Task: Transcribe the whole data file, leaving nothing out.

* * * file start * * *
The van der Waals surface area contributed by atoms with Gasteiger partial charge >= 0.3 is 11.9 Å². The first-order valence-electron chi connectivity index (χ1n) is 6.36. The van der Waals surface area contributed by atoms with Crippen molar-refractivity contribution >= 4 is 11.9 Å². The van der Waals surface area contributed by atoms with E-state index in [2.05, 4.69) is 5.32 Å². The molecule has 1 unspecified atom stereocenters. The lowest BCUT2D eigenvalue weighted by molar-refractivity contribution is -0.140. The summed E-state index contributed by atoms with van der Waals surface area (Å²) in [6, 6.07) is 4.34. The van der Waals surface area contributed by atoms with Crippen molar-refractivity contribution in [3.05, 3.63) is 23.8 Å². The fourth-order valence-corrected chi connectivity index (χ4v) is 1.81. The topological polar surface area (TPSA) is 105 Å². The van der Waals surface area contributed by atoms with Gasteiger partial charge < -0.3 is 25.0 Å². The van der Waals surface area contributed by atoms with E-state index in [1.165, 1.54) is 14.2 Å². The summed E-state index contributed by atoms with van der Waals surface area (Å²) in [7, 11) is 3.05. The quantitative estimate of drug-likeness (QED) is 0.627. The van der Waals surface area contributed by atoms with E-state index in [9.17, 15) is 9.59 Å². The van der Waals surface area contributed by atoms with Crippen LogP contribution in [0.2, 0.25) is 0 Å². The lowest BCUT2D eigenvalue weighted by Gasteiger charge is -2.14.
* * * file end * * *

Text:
The van der Waals surface area contributed by atoms with Gasteiger partial charge >= 0.3 is 11.9 Å². The first-order valence-electron chi connectivity index (χ1n) is 6.36. The van der Waals surface area contributed by atoms with Crippen molar-refractivity contribution >= 4 is 11.9 Å². The van der Waals surface area contributed by atoms with E-state index in [2.05, 4.69) is 5.32 Å². The molecule has 1 unspecified atom stereocenters. The lowest BCUT2D eigenvalue weighted by molar-refractivity contribution is -0.140. The summed E-state index contributed by atoms with van der Waals surface area (Å²) in [6, 6.07) is 4.34. The van der Waals surface area contributed by atoms with Crippen molar-refractivity contribution in [3.05, 3.63) is 23.8 Å². The fourth-order valence-corrected chi connectivity index (χ4v) is 1.81. The topological polar surface area (TPSA) is 105 Å². The van der Waals surface area contributed by atoms with Gasteiger partial charge < -0.3 is 25.0 Å². The van der Waals surface area contributed by atoms with E-state index in [1.165, 1.54) is 14.2 Å². The summed E-state index contributed by atoms with van der Waals surface area (Å²) in [7, 11) is 3.05. The quantitative estimate of drug-likeness (QED) is 0.627. The van der Waals surface area contributed by atoms with E-state index in [9.17, 15) is 9.59 Å². The van der Waals surface area contributed by atoms with Crippen LogP contribution in [0.2, 0.25) is 0 Å². The lowest BCUT2D eigenvalue weighted by Gasteiger charge is -2.14.